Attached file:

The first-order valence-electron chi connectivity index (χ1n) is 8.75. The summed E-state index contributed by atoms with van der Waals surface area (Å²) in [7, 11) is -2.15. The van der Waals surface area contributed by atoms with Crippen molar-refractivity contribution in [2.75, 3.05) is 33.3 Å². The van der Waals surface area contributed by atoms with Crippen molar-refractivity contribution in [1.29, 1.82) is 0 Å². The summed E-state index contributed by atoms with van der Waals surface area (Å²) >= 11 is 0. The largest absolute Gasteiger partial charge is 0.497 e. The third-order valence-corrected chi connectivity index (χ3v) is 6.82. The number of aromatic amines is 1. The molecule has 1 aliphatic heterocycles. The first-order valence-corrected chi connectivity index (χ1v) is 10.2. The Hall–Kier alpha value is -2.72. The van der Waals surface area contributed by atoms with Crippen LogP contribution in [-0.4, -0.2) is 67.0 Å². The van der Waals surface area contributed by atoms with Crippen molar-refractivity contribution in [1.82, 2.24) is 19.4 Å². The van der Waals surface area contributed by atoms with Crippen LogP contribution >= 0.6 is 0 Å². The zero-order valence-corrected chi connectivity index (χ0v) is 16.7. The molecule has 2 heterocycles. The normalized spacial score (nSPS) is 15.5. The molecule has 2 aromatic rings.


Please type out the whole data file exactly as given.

The first-order valence-electron chi connectivity index (χ1n) is 8.75. The summed E-state index contributed by atoms with van der Waals surface area (Å²) in [7, 11) is -2.15. The van der Waals surface area contributed by atoms with Crippen molar-refractivity contribution in [2.75, 3.05) is 33.3 Å². The van der Waals surface area contributed by atoms with Crippen molar-refractivity contribution in [1.29, 1.82) is 0 Å². The summed E-state index contributed by atoms with van der Waals surface area (Å²) >= 11 is 0. The largest absolute Gasteiger partial charge is 0.497 e. The third-order valence-corrected chi connectivity index (χ3v) is 6.82. The number of aromatic amines is 1. The molecule has 1 aliphatic heterocycles. The first-order valence-corrected chi connectivity index (χ1v) is 10.2. The Hall–Kier alpha value is -2.72. The van der Waals surface area contributed by atoms with Crippen LogP contribution in [-0.4, -0.2) is 67.0 Å². The van der Waals surface area contributed by atoms with Crippen molar-refractivity contribution in [1.82, 2.24) is 19.4 Å². The van der Waals surface area contributed by atoms with Crippen LogP contribution >= 0.6 is 0 Å². The zero-order valence-corrected chi connectivity index (χ0v) is 16.7. The molecule has 2 heterocycles. The normalized spacial score (nSPS) is 15.5. The molecule has 2 aromatic rings.